On Sunday, at a Roman Catholic canonization service in Vatican City, Pope Francis will declare Mother Teresa a saint.* Here are nine things you should know about the Nobel-prize-winning nun who became renowned for serving the poor and dying:
1. Mother Teresa was born Anjezë Gonxhe Bojaxhiu in 1910 in what is now part of modern Macedonia. At the age of 18 she left home to join the Sisters of Loreto, a group of nuns in Ireland. It was there she took the name Sister Mary Teresa after Saint Thérèse of Lisieux. A year later, in 1929, Mother Teresa moved to India and taught at a Catholic school for girls.
2. In 1946 Mother Teresa received what she would later describe as a “call within a call.” She said Jesus spoke to her and told her to abandon teaching to work in the slums of Calcutta aiding the city's poorest and sickest people. In 1950 she received Vatican approval for Missionaries of Charity, a group of religious sisters who took vows of chastity, poverty, obedience, and to give “wholehearted free service to the poorest of the poor.” By the late 1970s, the Missionaries of the Charity had offshoots in Asia, Africa, Europe, and the United States.
3. Mother Teresa and her religious order gained international attention in 1967 when the famed journalist Malcolm Muggeridge interviewed her for a BBC TV program. Because of the popularity of the interview, Muggeridge traveled to Calcutta a year later to make a documentary, Something Beautiful for God, about Theresa's “House of the Dying” (Muggeridge would also write a book by the same name in 1971).
4. During her life Mother Teresa received more 120 prestigious awards and honors. In 1971, Paul VI conferred the first Pope John XXIII Peace Prize on Mother Teresa, and in 1979 she won the Nobel Peace Prize. The Norwegian Nobel Committee writes in their motivation: “In making the award the Norwegian Nobel Committee has expressed its recognition of Mother Teresa's work in bringing help to suffering humanity. This year the world has turned its attention to the plight of children and refugees, and these are precisely the categories for whom Mother Teresa has for many years worked so selflessly.” She also received the highest U.S. civilian award, the Presidential Medal of Freedom, in 1985.
5. During her 1979 Nobel Prize Lecture, Mother Teresa called abortion the “greatest destroyer of peace”:
We are talking of peace. These are things that break peace, but I feel the greatest destroyer of peace today is abortion, because it is a direct war, a direct killing—direct murder by the mother herself. And we read in the Scripture, for God says very clearly: Even if a mother could forget her child—I will not forget you—I have carved you in the palm of my hand. We are carved in the palm of his hand, so close to him that unborn child has been carved in the hand of God. And that is what strikes me most, the beginning of that sentence, that even if a mother could forget something impossible—but even if she could forget—I will not forget you. And today the greatest means—the greatest destroyer of peace is abortion. And we who are standing here—our parents wanted us. We would not be here if our parents would do that to us. Our children, we want them, we love them, but what of the millions. Many people are very, very concerned with the children in India, with the children in Africa where quite a number die, maybe of malnutrition, of hunger and so on, but millions are dying deliberately by the will of the mother. And this is what is the greatest destroyer of peace today. Because if a mother can kill her own child—what is left for me to kill you and you kill me—there is nothing between.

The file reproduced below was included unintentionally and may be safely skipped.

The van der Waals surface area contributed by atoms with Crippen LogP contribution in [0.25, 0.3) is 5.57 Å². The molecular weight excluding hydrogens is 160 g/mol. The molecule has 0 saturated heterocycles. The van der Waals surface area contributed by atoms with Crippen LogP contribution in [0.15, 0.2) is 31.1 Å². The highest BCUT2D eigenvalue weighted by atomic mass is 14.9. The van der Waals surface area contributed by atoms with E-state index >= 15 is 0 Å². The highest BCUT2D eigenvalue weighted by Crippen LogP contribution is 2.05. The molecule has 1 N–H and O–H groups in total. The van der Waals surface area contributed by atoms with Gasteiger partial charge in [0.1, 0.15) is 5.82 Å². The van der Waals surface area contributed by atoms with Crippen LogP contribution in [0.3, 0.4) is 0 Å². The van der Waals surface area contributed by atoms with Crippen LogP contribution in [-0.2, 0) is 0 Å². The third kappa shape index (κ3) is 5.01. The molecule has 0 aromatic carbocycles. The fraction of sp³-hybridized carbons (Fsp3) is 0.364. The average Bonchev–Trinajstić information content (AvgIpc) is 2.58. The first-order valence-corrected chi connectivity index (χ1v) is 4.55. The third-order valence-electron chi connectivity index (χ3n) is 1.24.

6. Mother Teresa was frequently denounced by secularists because of her opposition to contraception and abortion. But she was also widely criticized for allowing her charity to provide inadequate care for the poor and for potential mismanagement of charitable funds. Although she leveraged her fame to raise tens of millions of dollars for her charity, the orphanages and care centers run by her religious order were often substandard. After visiting Mother Teresa’s Home for the Dying in 1994, Robin Fox wrote about the experience in the British medical journal, The Lancet. Fox reported that doctors only occasionally visited the patients (the care was mostly provided by untrained volunteers) and that pain relief provided for the dying was inadequate, leading them to suffer unnecessarily. In 2008, another observer reported, “I was shocked to see the negligence. Needles were washed in cold water and reused and expired medicines were given to the inmates. There were people who had chance to live if given proper care.”
7. Mother Teresa has also been criticized by Christians for downplaying evangelism and espousing universalist views of salvation. For example in her book, Life in the Spirit: Reflections, Meditations and Prayers, she says:
Our purpose is to take God and his love to the poorest of the poor, irrespective of their ethnic origin or the faith they profess. Our discernment of aid is not the belief but the necessity. We never try to convert those whom we receive to Christianity but in our work we bear witness to the love of God’s presence and if Catholics, Protestants, Buddhists, or agnostics become for this better men—simply better—we will be satisfied. It matters to the individual what church he belongs to. If that individual thinks and believes that this is the only way to God for her or him, this is the way God comes into their life—his life. If he does not know any other way and if he has no doubt so that he does not need to search then this is his way to salvation.